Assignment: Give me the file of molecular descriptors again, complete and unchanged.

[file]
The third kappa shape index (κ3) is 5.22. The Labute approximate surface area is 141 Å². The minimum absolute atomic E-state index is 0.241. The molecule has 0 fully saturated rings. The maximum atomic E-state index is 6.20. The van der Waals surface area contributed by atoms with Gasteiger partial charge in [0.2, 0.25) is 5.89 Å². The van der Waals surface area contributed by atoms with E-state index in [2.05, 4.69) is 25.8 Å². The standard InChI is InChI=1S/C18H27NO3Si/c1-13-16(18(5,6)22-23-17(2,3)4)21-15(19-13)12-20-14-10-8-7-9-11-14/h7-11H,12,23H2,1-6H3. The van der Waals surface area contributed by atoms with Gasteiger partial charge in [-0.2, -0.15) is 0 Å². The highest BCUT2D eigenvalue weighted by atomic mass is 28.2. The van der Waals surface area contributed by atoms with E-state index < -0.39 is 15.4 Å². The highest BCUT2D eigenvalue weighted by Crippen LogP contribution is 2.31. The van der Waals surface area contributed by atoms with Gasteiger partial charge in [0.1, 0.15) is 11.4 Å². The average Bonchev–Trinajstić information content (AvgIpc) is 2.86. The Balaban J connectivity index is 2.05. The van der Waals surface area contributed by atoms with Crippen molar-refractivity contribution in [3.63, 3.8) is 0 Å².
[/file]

The third kappa shape index (κ3) is 5.22. The Labute approximate surface area is 141 Å². The minimum absolute atomic E-state index is 0.241. The molecule has 0 fully saturated rings. The maximum atomic E-state index is 6.20. The van der Waals surface area contributed by atoms with Gasteiger partial charge in [0.2, 0.25) is 5.89 Å². The van der Waals surface area contributed by atoms with E-state index in [2.05, 4.69) is 25.8 Å². The standard InChI is InChI=1S/C18H27NO3Si/c1-13-16(18(5,6)22-23-17(2,3)4)21-15(19-13)12-20-14-10-8-7-9-11-14/h7-11H,12,23H2,1-6H3. The van der Waals surface area contributed by atoms with Gasteiger partial charge in [-0.2, -0.15) is 0 Å². The highest BCUT2D eigenvalue weighted by atomic mass is 28.2. The van der Waals surface area contributed by atoms with E-state index < -0.39 is 15.4 Å². The highest BCUT2D eigenvalue weighted by Crippen LogP contribution is 2.31. The van der Waals surface area contributed by atoms with Gasteiger partial charge in [0.1, 0.15) is 11.4 Å². The average Bonchev–Trinajstić information content (AvgIpc) is 2.86. The Balaban J connectivity index is 2.05. The van der Waals surface area contributed by atoms with Crippen molar-refractivity contribution in [3.63, 3.8) is 0 Å².